The Three Promises

The Three Promises - Panchatantra Tales - Moral Stories - Little Authors

The Three Promises

Once upon a time, a young man named Aditya was walking through a forest when he came across a dry well. To his surprise, he saw a tiger, a snake, and a man trapped inside the well, all pleading for help. Despite his fear of the tiger and the snake, Aditya decided to rescue them by throwing a rope into the well.

The grateful tiger, snake, and man each promised to repay Aditya for his kindness. The tiger gave him gold ornaments covered with precious gems and invited him to his cave whenever he was in the forest. The snake promised to help Aditya whenever he called his name. The man, who turned out to be a goldsmith from the capital city, offered to be Aditya’s friend forever and invited him to visit him in the city.

A few years later, Aditya remembered the tiger’s promise and visited his cave. The tiger greeted him warmly and offered him food and drink. As a gift, he gave Aditya the gold ornaments he had received earlier. Not knowing what to do with them, Aditya went to his friend, the goldsmith, for help.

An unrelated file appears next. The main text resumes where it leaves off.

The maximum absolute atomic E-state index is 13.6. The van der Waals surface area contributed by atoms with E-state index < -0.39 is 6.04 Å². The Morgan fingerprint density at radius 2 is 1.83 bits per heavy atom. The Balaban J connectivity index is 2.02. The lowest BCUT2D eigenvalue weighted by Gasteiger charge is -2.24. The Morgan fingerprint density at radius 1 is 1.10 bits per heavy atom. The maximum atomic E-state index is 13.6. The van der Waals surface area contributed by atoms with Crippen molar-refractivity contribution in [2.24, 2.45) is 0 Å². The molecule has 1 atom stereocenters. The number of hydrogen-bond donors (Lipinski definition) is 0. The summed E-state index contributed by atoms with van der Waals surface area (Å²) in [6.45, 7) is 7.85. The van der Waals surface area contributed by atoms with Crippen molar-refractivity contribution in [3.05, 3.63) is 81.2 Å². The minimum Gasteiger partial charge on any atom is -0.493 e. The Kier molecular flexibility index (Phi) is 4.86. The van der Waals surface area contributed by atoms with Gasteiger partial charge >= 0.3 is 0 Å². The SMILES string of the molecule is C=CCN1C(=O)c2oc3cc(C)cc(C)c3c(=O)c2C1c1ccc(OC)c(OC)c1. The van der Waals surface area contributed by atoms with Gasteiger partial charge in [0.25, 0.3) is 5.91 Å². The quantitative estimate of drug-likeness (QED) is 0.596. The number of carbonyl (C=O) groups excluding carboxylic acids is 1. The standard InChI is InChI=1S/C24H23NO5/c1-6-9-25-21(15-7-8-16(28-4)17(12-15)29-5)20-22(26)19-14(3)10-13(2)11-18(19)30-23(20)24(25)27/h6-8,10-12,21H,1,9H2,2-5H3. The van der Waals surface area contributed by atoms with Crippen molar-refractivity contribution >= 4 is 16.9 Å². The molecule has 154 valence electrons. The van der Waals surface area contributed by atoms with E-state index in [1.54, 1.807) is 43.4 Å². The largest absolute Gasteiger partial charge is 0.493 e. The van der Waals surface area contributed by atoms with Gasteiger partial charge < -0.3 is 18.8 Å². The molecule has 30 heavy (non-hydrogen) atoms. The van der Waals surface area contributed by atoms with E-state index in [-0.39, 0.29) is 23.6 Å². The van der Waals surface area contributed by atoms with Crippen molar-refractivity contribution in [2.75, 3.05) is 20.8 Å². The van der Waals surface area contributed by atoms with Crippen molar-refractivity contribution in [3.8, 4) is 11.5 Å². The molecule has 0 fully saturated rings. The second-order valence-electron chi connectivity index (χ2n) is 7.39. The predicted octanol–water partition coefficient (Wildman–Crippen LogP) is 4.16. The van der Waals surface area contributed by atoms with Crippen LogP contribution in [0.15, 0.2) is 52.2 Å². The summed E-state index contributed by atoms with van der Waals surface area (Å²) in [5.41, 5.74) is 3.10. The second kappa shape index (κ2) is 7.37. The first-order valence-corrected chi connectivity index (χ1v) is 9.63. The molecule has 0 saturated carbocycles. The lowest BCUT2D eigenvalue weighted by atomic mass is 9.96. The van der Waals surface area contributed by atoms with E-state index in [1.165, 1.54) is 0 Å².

To his surprise, the goldsmith recognized the ornaments as those he had made for the king’s younger brother, who had gone missing a few months earlier. Hoping to claim the reward offered by the king for information about the prince’s whereabouts, the goldsmith accused Aditya of killing the prince and went to the palace to report him.

The king, without listening to Aditya’s side of the story, ordered his soldiers to arrest him and threw him in jail. Desperate for help, Aditya called the snake’s name loudly, and the snake appeared before him. Aditya told him everything that had happened and asked for his help.

The snake devised a plan to save Aditya from the false accusations. He bit the queen, causing her to fall ill, and spread the news that the queen had been bitten by a venomous snake. The king announced a reward for anyone who could save the queen’s life.

Aditya, who was still in jail, offered to save the queen’s life on the condition that no one be present in the room except him. The king agreed, and Aditya entered the queen’s room and called the snake’s name. The snake appeared and removed the poison from the queen’s body, saving her life.

The grateful king asked Aditya what reward he wanted. Aditya simply asked the king to listen to his story, and the king realized that he had been wrong to believe the goldsmith’s lies. He freed Aditya from jail, gave him gold coins as a reward, and punished the goldsmith for his false accusation.

In the end, Aditya’s kindness and trust in his friends, the tiger, the snake, and the goldsmith, helped him overcome a difficult situation and proved that good deeds are always rewarded.

Moral : Not every promise can be trusted

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The Three Promises

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